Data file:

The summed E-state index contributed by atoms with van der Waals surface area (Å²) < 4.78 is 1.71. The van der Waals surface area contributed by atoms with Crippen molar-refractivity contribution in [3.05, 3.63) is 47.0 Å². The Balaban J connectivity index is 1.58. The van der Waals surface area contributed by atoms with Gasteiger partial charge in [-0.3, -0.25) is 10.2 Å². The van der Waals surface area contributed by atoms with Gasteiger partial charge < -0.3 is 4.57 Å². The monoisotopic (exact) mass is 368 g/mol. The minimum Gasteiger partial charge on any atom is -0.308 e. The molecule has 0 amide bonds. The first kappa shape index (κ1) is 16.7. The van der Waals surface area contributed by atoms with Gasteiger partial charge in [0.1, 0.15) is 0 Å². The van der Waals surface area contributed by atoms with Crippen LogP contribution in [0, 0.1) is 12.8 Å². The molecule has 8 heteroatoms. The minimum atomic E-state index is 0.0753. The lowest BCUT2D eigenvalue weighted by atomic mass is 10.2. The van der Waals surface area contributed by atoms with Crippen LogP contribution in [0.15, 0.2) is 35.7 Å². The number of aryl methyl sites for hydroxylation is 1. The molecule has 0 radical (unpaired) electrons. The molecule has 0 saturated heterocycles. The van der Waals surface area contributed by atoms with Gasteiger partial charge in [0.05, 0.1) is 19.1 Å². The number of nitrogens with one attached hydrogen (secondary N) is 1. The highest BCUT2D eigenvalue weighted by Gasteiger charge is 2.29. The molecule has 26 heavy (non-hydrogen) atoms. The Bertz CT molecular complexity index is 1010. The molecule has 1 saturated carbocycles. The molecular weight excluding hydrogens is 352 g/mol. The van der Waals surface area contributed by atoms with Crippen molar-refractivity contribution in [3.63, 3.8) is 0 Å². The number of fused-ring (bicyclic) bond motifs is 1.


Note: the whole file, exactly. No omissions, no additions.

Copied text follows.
The summed E-state index contributed by atoms with van der Waals surface area (Å²) < 4.78 is 1.71. The van der Waals surface area contributed by atoms with Crippen molar-refractivity contribution in [3.05, 3.63) is 47.0 Å². The Balaban J connectivity index is 1.58. The van der Waals surface area contributed by atoms with Gasteiger partial charge in [-0.3, -0.25) is 10.2 Å². The van der Waals surface area contributed by atoms with Gasteiger partial charge < -0.3 is 4.57 Å². The monoisotopic (exact) mass is 368 g/mol. The minimum Gasteiger partial charge on any atom is -0.308 e. The molecule has 0 amide bonds. The first kappa shape index (κ1) is 16.7. The van der Waals surface area contributed by atoms with Gasteiger partial charge in [0.1, 0.15) is 0 Å². The van der Waals surface area contributed by atoms with Crippen LogP contribution in [0, 0.1) is 12.8 Å². The molecule has 8 heteroatoms. The minimum atomic E-state index is 0.0753. The lowest BCUT2D eigenvalue weighted by atomic mass is 10.2. The van der Waals surface area contributed by atoms with Crippen LogP contribution in [0.15, 0.2) is 35.7 Å². The number of aryl methyl sites for hydroxylation is 1. The molecule has 0 radical (unpaired) electrons. The molecule has 0 saturated heterocycles. The van der Waals surface area contributed by atoms with Gasteiger partial charge in [0.05, 0.1) is 19.1 Å². The number of nitrogens with one attached hydrogen (secondary N) is 1. The highest BCUT2D eigenvalue weighted by Gasteiger charge is 2.29. The molecule has 26 heavy (non-hydrogen) atoms. The Bertz CT molecular complexity index is 1010. The molecule has 1 saturated carbocycles. The molecular weight excluding hydrogens is 352 g/mol. The van der Waals surface area contributed by atoms with Crippen molar-refractivity contribution in [3.63, 3.8) is 0 Å². The number of fused-ring (bicyclic) bond motifs is 1.